There is a heart there big enough for me to lie upon and sleep and not touch the rocks if I curled up with my knees tucked under my jaw.
I like socially observant writers: those with a sharp eye for absurdities, an ear for the fall of different kinds of silence, a feel for the heated cheeks of the unsaid. I like very clever writers too: people who can play with words, tease them and weave them into a seriphed wink. But to find someone who can blend those talents with such gentle compassion for the queer delicacies of the world…well, that’s a rare treat. Enter Eley Williams. Yet with such a wordsmith it’s important not to forget her exquisite imagery. Fighting pelicans in Hyde Park. Boiling birds for haute cuisine. Unfortunate walrus videos.
The beached whale of ‘Bulk’ lies stubborn in my mind. It sits heavy across the entirety of the story, the characters’ thoughts and actions and interactions clambering on and around it. It’s a physical space to anchor the gathering crowd’s fears and foibles. Its silhouette contains overlapping symbolism, and decaying certainties. It is also just too big a thing, an awkward affront, an interruption to the way things are (“do you think we can push it back?”).
To balance a story in, on, and around such a beast should be tricky. Williams makes it look effortless.
First published in Attrib. and other stories, Influx Press, 2017
I am certainly not alone in thinking Eley Williams’ collection Attrib. and Other Stories is phenomenal. In fact, I looked through to see if anyone else had picked her and of course they had, and several had picked this story. But I make no claims to be unique, this story is near-perfect for me and I’m glad I’m not alone. I first read it in her collection, and it has stuck with me since then. When I realised I wanted to include it, I delighted in rereading it. It showcases Williams’ love of language and her insights into what we think of when we pretend we aren’t thinking of anything at all. It is, on the face of it, just the inner dialogue of someone in a gallery with the person they fancy, and who they would like to kiss. Williams hurls at the reader a torrent of language and concludes with the loveliest of lines that read like poetry:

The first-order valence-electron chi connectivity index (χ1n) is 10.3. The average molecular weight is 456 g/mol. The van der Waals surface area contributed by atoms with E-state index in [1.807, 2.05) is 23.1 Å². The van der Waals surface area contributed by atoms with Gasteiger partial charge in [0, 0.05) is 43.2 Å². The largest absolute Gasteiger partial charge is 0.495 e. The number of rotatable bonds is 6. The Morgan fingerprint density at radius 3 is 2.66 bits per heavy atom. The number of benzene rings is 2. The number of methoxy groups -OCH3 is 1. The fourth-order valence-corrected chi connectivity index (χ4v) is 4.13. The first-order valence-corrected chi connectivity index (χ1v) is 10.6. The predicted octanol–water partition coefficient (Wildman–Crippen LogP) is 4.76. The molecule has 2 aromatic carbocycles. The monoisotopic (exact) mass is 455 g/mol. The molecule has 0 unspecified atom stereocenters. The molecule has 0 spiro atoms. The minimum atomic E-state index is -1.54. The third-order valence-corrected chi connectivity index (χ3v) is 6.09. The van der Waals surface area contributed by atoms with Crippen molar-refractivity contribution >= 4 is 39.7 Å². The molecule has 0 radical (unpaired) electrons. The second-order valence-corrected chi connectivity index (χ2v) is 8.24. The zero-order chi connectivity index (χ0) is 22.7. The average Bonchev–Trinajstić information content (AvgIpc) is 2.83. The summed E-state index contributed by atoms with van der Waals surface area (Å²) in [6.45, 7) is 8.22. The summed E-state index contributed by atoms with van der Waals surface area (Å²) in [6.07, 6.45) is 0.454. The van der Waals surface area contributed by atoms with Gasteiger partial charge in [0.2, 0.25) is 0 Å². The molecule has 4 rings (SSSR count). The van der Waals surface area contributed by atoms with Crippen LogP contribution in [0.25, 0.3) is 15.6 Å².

You have leaned in, and have kissed me without even thinking about it
Like it is the easiest thing in the world
and you stark me
and I am strobe-hearted…
It is the only love story in this personal anthology and it is a story that I love.
First published in The White Review online, 2015 and collected in Attrib. and Other Stories, Influx Press, 2017
‘Attrib.’ tells the story of a foley artist whose surroundings conspire to interrupt the production of a soundscape intended to glorify Michelangelo’s masterworks. In quirks and quips, it calls out the uneven distribution of power that maintains the effacement of certain populations, raising questions about who gets to name and attribute meaning, who gets to express themselves, and who gets to be recognised as a creator. It also gives a joyful and hilarious demonstration of an artist’s power to disrupt and provoke change.
[Williams’s collection also boasts the startling and beautiful ‘Smote’ (or ‘When I find I cannot kiss you in front of a print by Bridget Riley’). ‘Attrib.’ made the anthology because visual art made a place for it in my mind before the story was written; in 1996, I encountered Foley Artist by Tacita Dean, and discovered what a foley artist is and does.
Many thanks to Sophie Haydock for introducing me to ‘Attrib.’ through The Word Factory Short Story Club.]
Collected in Attrib. and Other Stories, Influx, 2017
The line spacing in this story began for me an experiment with form, still ongoing. The form carries much of the weight of any story, in terms of its ‘meaning’ or ‘message’. The spacing around the word ‘But’ in this story lends the word its but-feeling, to borrow a phrase from Wittgenstein.
First published on The White Review website, April 2015. Collected in Attrib. And Other Stories, Influx Press, 2017
If you haven’t read Eley Williams yet, what are you waiting for? She makes stories out of second-long slivers of time, swooping completely away from everything you think a story should be and landing you somewhere completely new and strange. This story, a telescopic exploration of one genderless narrator’s inability to kiss their lover (also a genderless ‘you’) by a Brigit Riley painting, is a great place to start.
First published on The White Review website, April 2015. Collected in Attrib., Influx Press, 2017
Chosen by Susanna Crossman
‘And Back Again’ by Eley Williams is a DIY of how I’d like to declare my love this year, not in ”units, deeds, quests, behests” but through an imagined trip to Timbuktu staying in a cheap hotel with a blue painted face, because, as the 1960 Oliver West End musical song goes, “I’ll do anything. For you dear anything.” As the narrator’s romantic daydream unfolds, mesmerizing details lure us to a Mali hotel where a fan “slices the air into swallowable rashers.” A lorry draws up outside, advertising La Vache Qui Rit, driven by a guy wearing Chelsea away strip smoking cloves-scented cigarettes.
In ‘And Back Again’, language is dissected, turned inside out and upside down. Song lyrics thread through the story, and words are examined from all angles, metaphorically and visually: the word Timbuktu “has just the right mix of spiked and undulating letters…the verticals of boat masts riding easy waves…” Yet the conceptual nature of ‘And Back Again’ doesn’t override the vivid narrative and delicate poetry, as love will be declared on a morning “woken by the starlings…shouldering the dawn.”
Following my reading, for Valentine’s Day, I have booked my flight to Timbuktu, and for the blue face paint am contemplating a Klein bleu. Thanks Eley!
First published in Attrib, Influx Press, 2017